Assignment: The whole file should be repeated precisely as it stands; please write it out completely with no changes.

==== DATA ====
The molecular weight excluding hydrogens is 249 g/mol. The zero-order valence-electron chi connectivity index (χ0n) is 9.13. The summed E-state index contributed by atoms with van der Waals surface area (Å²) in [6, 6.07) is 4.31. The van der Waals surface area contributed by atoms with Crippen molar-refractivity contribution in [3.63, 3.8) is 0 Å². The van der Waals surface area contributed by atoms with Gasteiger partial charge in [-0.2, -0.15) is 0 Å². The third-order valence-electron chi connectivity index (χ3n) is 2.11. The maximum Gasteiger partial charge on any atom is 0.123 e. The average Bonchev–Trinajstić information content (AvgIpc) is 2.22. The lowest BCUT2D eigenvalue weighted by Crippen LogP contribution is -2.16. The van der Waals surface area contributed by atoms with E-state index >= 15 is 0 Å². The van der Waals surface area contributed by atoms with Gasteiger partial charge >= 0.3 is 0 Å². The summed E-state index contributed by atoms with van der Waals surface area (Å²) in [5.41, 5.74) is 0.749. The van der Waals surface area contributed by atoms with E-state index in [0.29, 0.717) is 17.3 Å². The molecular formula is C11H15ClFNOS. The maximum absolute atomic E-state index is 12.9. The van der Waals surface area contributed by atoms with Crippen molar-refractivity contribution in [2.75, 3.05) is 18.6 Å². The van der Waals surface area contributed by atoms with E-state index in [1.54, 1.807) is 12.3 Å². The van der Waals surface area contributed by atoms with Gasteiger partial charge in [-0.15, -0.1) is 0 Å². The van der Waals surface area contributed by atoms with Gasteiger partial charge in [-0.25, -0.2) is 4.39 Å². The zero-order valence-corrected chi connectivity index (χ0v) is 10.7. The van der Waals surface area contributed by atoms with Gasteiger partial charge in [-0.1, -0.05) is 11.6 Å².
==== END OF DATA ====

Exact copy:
The molecular weight excluding hydrogens is 249 g/mol. The zero-order valence-electron chi connectivity index (χ0n) is 9.13. The summed E-state index contributed by atoms with van der Waals surface area (Å²) in [6, 6.07) is 4.31. The van der Waals surface area contributed by atoms with Crippen molar-refractivity contribution in [3.63, 3.8) is 0 Å². The van der Waals surface area contributed by atoms with Gasteiger partial charge in [-0.2, -0.15) is 0 Å². The third-order valence-electron chi connectivity index (χ3n) is 2.11. The maximum Gasteiger partial charge on any atom is 0.123 e. The average Bonchev–Trinajstić information content (AvgIpc) is 2.22. The lowest BCUT2D eigenvalue weighted by Crippen LogP contribution is -2.16. The van der Waals surface area contributed by atoms with E-state index >= 15 is 0 Å². The van der Waals surface area contributed by atoms with Gasteiger partial charge >= 0.3 is 0 Å². The summed E-state index contributed by atoms with van der Waals surface area (Å²) in [5.41, 5.74) is 0.749. The van der Waals surface area contributed by atoms with E-state index in [0.29, 0.717) is 17.3 Å². The molecular formula is C11H15ClFNOS. The maximum absolute atomic E-state index is 12.9. The van der Waals surface area contributed by atoms with Crippen molar-refractivity contribution in [2.75, 3.05) is 18.6 Å². The van der Waals surface area contributed by atoms with E-state index in [1.54, 1.807) is 12.3 Å². The van der Waals surface area contributed by atoms with Gasteiger partial charge in [-0.15, -0.1) is 0 Å². The van der Waals surface area contributed by atoms with Gasteiger partial charge in [-0.25, -0.2) is 4.39 Å². The zero-order valence-corrected chi connectivity index (χ0v) is 10.7. The van der Waals surface area contributed by atoms with Gasteiger partial charge in [-0.1, -0.05) is 11.6 Å².